Cinder became a "hospice" companion to Mac, one of our older animals with cancer. She brought him presents and he gave her kisses. After 2 years, he passed and Cinder got another older animal, Coco, to take care of. She became his friend to the end. Cinder then moved in with Tacoma. He was a large, shy wolf/dog with a bit of a temper. Cinder became his protector and made sure no one would approach Tacoma's gate or enter his pen without her permission. Tacoma calmed down and his fence fighting stopped. The little dog had calmed the big wolf/dog. Her last charge was Sam, an exceptionally shy, isolated animal. Cinder made sure Sam got his food and ate it. She again guarded the gate and made Sam feel safe. Sam eventually started coming out of his shell.

Cinder was unique. She took her roles seriously and was the ultimate canine caregiver. She liked people and liked to be petted but made sure everyone knew her most important role was the protection and caring of her pen-mates. Those of us at the Refuge knew and appreciated the vital role she held.  The pack and the volunteers thank you Cinder and wish you well on your journey. We will miss your nurturing instincts.

Juno (2015):

Juno left us in October. We believe she was about 15 years old.  She was the elder member of the unlikely group that included Rowan and Siren. She came to the Refuge in 2008 from the Farmington animal shelter. She had been found running loose with her mate, Jasper, and both had been identified as wolfdogs. We picked them up the day before they were scheduled to be put down.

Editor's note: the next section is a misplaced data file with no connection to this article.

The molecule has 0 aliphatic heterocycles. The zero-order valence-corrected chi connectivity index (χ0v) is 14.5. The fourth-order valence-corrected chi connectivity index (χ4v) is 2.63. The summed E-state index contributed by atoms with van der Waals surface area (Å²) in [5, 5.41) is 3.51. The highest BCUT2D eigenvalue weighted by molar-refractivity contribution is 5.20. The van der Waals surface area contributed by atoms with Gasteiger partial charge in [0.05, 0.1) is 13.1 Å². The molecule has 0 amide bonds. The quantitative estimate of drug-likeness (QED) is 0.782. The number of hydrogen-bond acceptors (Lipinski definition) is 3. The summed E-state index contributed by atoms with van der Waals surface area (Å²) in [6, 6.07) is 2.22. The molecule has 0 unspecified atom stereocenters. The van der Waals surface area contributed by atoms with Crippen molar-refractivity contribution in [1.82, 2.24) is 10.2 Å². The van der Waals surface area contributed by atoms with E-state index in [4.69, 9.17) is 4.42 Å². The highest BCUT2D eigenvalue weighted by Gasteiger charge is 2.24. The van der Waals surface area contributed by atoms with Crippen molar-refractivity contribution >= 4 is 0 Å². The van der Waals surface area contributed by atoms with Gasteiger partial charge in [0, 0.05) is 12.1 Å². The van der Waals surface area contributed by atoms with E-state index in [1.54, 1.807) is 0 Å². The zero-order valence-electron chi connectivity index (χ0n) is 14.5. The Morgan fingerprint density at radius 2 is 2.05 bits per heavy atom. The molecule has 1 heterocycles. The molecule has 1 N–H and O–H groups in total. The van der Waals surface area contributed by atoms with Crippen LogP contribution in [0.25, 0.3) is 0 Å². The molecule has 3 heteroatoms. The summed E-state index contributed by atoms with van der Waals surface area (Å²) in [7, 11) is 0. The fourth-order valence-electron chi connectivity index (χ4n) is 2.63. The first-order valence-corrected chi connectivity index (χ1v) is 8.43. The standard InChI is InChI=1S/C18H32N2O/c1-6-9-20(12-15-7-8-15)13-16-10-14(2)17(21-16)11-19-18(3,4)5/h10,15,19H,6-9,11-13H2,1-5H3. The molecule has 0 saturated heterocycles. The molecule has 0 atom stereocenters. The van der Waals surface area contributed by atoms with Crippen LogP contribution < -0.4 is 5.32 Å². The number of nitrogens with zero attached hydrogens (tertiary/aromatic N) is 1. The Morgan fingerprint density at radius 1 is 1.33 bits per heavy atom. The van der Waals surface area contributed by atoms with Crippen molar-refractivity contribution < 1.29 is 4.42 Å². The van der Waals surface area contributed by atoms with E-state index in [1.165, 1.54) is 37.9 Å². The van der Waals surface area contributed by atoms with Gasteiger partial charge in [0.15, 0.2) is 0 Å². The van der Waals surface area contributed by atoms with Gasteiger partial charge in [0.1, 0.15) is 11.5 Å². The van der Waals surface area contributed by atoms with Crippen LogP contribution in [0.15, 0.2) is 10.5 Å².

Juno was exceptionally stressed and had given birth to a litter of puppies some time before we brought her to the Refuge. The puppies didn't come to the Refuge and were already adopted out to families. Juno and Jasper quickly adjusted to regular meals and stress-free lives. However, Juno's days as a mother were not over.  Since the Refuge doesn't breed animals, Juno was spayed as soon as practical when she joined the Refuge pack. But, shortly thereafter, the Refuge got a call for a rescue of a group of "Mexican Red Wolf" puppies. Of course the group did not have an ounce of wolf in them, but we agreed to take them out of their bad situation and brought them home for Juno to foster. She was a great mom and we found homes for all the puppies with the help of the La Plata Humane Society, except Siren, who we kept to be Juno's pen mate.

Juno was the quietest of her 3-pack. Rowan is a champion howler and Siren is a barker. Juno wasn't shy but she seemed satisfied to let the two younger members of the group get all the attention and make all the noise while she watched.  Juno was happy and healthy during her 7 years at the Refuge. She always seemed content and we believe her passing was quiet and peaceful.

Rufio (2015):

Rufio was our eldest and longest reigning member of the pack when he left us in August. He was 17. Rufio was a huge Malamute/wolf mix and was the last of the animals that came from the original location of the Refuge in Pagosa.

Rufio is a true success story for Wolfwood. He came to us from the Jicarilla-Apache Reservation in October of 2001 at the request of the Pagosa Springs Humane Society. He was rescued after being starved for several days and was found lying down in a small kennel with no water or food next to a dead dog. This understandably put him in a very bad mood and we had to use a bite suit and 5 hours of effort to transfer him into the truck and into his pen.